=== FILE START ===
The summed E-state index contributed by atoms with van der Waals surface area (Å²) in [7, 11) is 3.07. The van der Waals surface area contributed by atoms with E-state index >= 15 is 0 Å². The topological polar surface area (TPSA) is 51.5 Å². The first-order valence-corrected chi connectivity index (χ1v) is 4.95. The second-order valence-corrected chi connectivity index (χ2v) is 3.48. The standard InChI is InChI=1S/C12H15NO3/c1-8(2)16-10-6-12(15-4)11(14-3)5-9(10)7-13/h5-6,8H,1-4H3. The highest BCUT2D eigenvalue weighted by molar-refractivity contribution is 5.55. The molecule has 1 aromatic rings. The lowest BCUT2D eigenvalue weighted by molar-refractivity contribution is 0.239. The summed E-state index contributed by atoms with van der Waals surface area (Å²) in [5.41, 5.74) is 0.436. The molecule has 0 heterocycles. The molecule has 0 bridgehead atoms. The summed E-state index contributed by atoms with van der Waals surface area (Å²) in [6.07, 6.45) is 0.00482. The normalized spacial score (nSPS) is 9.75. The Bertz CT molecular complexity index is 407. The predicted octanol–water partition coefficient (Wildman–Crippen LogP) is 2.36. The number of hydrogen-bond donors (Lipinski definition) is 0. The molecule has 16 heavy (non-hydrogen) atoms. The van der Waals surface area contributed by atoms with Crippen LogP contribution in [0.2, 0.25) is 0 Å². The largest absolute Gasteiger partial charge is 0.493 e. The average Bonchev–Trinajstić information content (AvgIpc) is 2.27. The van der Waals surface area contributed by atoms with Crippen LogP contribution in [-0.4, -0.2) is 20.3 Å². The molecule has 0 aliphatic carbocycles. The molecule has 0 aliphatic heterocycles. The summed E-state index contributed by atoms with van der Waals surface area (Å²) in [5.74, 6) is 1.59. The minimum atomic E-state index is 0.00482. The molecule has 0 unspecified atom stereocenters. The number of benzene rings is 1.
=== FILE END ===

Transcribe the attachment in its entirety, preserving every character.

The summed E-state index contributed by atoms with van der Waals surface area (Å²) in [7, 11) is 3.07. The van der Waals surface area contributed by atoms with E-state index >= 15 is 0 Å². The topological polar surface area (TPSA) is 51.5 Å². The first-order valence-corrected chi connectivity index (χ1v) is 4.95. The second-order valence-corrected chi connectivity index (χ2v) is 3.48. The standard InChI is InChI=1S/C12H15NO3/c1-8(2)16-10-6-12(15-4)11(14-3)5-9(10)7-13/h5-6,8H,1-4H3. The highest BCUT2D eigenvalue weighted by molar-refractivity contribution is 5.55. The molecule has 1 aromatic rings. The lowest BCUT2D eigenvalue weighted by molar-refractivity contribution is 0.239. The summed E-state index contributed by atoms with van der Waals surface area (Å²) in [5.41, 5.74) is 0.436. The molecule has 0 heterocycles. The molecule has 0 bridgehead atoms. The summed E-state index contributed by atoms with van der Waals surface area (Å²) in [6.07, 6.45) is 0.00482. The normalized spacial score (nSPS) is 9.75. The Bertz CT molecular complexity index is 407. The predicted octanol–water partition coefficient (Wildman–Crippen LogP) is 2.36. The number of hydrogen-bond donors (Lipinski definition) is 0. The molecule has 16 heavy (non-hydrogen) atoms. The van der Waals surface area contributed by atoms with Crippen LogP contribution in [0.2, 0.25) is 0 Å². The largest absolute Gasteiger partial charge is 0.493 e. The average Bonchev–Trinajstić information content (AvgIpc) is 2.27. The van der Waals surface area contributed by atoms with Crippen LogP contribution in [-0.4, -0.2) is 20.3 Å². The molecule has 0 aliphatic carbocycles. The molecule has 0 aliphatic heterocycles. The summed E-state index contributed by atoms with van der Waals surface area (Å²) in [5.74, 6) is 1.59. The minimum atomic E-state index is 0.00482. The molecule has 0 unspecified atom stereocenters. The number of benzene rings is 1.